7. Hoffmann J, Devantier A, Koelle T, Jensen HE. Parietal cell vagotomy as an emergency procedure for bleeding peptic ulcer. Ann Surg 1987; 206:583.
  8. Miedema BW, Torres PR, Farnell MB, et al. Proximal gastric vagotomy in the emergency treatment of bleeding duodenal ulcer. Am J Surg 1991; 161:64.
  9. Sverdén E, Sondén A, Leinsköld T, et al. Minimal versus definitive surgery in managing peptic ulcer bleeding: a population-based cohort study. Dig Surg 2014; 31:276.
  10. Schroder VT, Pappas TN, Vaslef SN, et al. Vagotomy/drainage is superior to local oversew in patients who require emergency surgery for bleeding peptic ulcers. Ann Surg 2014; 259:1111.
  11. Kuwabara K, Matsuda S, Fushimi K, et al. Reappraising the surgical approach on the perforated gastroduodenal ulcer: should gastric resection be abandoned? J Clin Med Res 2011; 3:213.
  12. Jordan PH Jr, Thornby J. Perforated pyloroduodenal ulcers. Long-term results with omental patch closure and parietal cell vagotomy. Ann Surg 1995; 221:479.
  13. Bell RH Jr, Biester TW, Tabuenca A, et al. Operative experience of residents in US general surgery programs: a gap between expectation and experience. Ann Surg 2009; 249:719.
  14. Csendes A, Maluenda F, Braghetto I, et al. Prospective randomized study comparing three surgical techniques for the treatment of gastric outlet obstruction secondary to duodenal ulcer. Am J Surg 1993; 166:45.
  15. Taylor TV, Lythgoe JP, McFarland JB, et al. Anterior lesser curve seromyotomy and posterior truncal vagotomy versus truncal vagotomy and pyloroplasty in the treatment of chronic duodenal ulcer. Br J Surg 1990; 77:1007.
  16. Katkhouda N, Heimbucher J, Mouiel J. Laparoscopic posterior vagotomy and anterior seromyotomy. Endosc Surg Allied Technol 1994; 2:95.
  17. Gomez-Ferrar F. Gastrectomie lineaire anterieure et vagotomie tronculaire posteriere una nouvelle technique laparocopique dans le traitment de líulcere duodenal. J Chir (Paris) 1992; 4:35.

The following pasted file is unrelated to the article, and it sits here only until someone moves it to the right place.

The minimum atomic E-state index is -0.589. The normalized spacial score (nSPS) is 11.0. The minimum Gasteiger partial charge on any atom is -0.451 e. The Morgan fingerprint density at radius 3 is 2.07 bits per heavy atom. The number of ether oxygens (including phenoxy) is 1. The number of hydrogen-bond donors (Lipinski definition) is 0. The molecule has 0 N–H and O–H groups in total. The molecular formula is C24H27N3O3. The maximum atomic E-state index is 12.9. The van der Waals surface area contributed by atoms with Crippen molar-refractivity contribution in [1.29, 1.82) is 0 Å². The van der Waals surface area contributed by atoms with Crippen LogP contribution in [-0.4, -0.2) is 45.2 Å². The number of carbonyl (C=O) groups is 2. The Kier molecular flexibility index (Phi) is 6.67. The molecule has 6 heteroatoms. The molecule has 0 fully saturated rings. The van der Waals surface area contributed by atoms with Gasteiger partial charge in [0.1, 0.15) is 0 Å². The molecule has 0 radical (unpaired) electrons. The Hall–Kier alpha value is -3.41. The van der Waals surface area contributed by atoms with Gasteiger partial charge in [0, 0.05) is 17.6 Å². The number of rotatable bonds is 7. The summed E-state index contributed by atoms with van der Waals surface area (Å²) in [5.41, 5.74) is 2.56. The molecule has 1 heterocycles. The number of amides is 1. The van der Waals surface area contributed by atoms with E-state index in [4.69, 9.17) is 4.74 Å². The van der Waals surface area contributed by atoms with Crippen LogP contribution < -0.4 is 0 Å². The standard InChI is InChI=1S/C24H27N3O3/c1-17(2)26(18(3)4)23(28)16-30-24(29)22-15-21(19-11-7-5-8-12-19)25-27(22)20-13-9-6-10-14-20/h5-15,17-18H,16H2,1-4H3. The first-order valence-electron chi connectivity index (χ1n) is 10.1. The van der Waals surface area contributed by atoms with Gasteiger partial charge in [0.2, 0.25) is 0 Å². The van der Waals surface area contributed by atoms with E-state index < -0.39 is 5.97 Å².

18. Petrakis I, Vassilakis SJ, Vrachassotakis N, et al. Laparoscopic modified taylor procedure in the treatment of duodenal ulcer: technique and outcome after 5-year follow-up. Eur Surg Res 1999; 31:471.
  19. Petrakis I, Vassilakis SJ, Chalkiadakis G. Anterior lesser curve seromyotomy using a stapling device and posterior truncal vagotomy for the treatment of chronic duodenal ulcer: longterm results. J Am Coll Surg 1999; 188:623.
  20. Croce E, Azzola M, Golia M, et al. Laparoscopic posterior truncal vagotomy and anterior proximal gastric vagotomy. Endosc Surg Allied Technol 1994; 2:113.
  21. Croce E, Olmi S, Russo R, et al. Laparoscopic treatment of peptic ulcers. A review after 6 years experience with Hill-Barker's procedure. Hepatogastroenterology 1999; 46:924.
  22. Hill GL, Barker MC. Anterior highly selective vagotomy with posterior truncal vagotomy: a simple technique for denervating the parietal cell mass. Br J Surg 1978; 65:702.
  23. Ashley SW, Evoy D, Daly JM. Stomach. In: Principles of Surgery, 7th ed, Schwartz SS (Ed), McGraw-Hill, New York 1999. p.1181.
  24. Towfigh S, Chandler C, Hines OJ, McFadden DW. Outcomes from peptic ulcer surgery have not benefited from advances in medical therapy. Am Surg 2002; 68:385.
  25. Rockall TA. Management and outcome of patients undergoing surgery after acute upper gastrointestinal haemorrhage. Steering Group for the National Audit of Acute Upper Gastrointestinal Haemorrhage. J R Soc Med 1998; 91:518.
  26. Johnston D. Operative mortality and postoperative morbidity of highly selective vagotomy. Br Med J 1975; 4:545.
  27. Hejazi RA, Patil H, McCallum RW. Dumping syndrome: establishing criteria for diagnosis and identifying new etiologies. Dig Dis Sci 2010; 55:117.
  28. Frederiksen HJ, Johansen TS, Christiansen PM. Postvagotomy diarrhoea and dumping treated with reconstruction of the pylorus. Scand J Gastroenterol 1980; 15:245.
  29. Taylor TV, Lambert ME, Torrance HB. Value of bile-acid binding agents in post-vagotomy diarrhoea. Lancet 1978; 1:635.
  30. Herrington JL Jr, Edwards WH, Carter JH, Sawyers JL. Treatment of severe postvagotomy diarrhea by reversed jejunal segment. Ann Surg 1968; 168:522.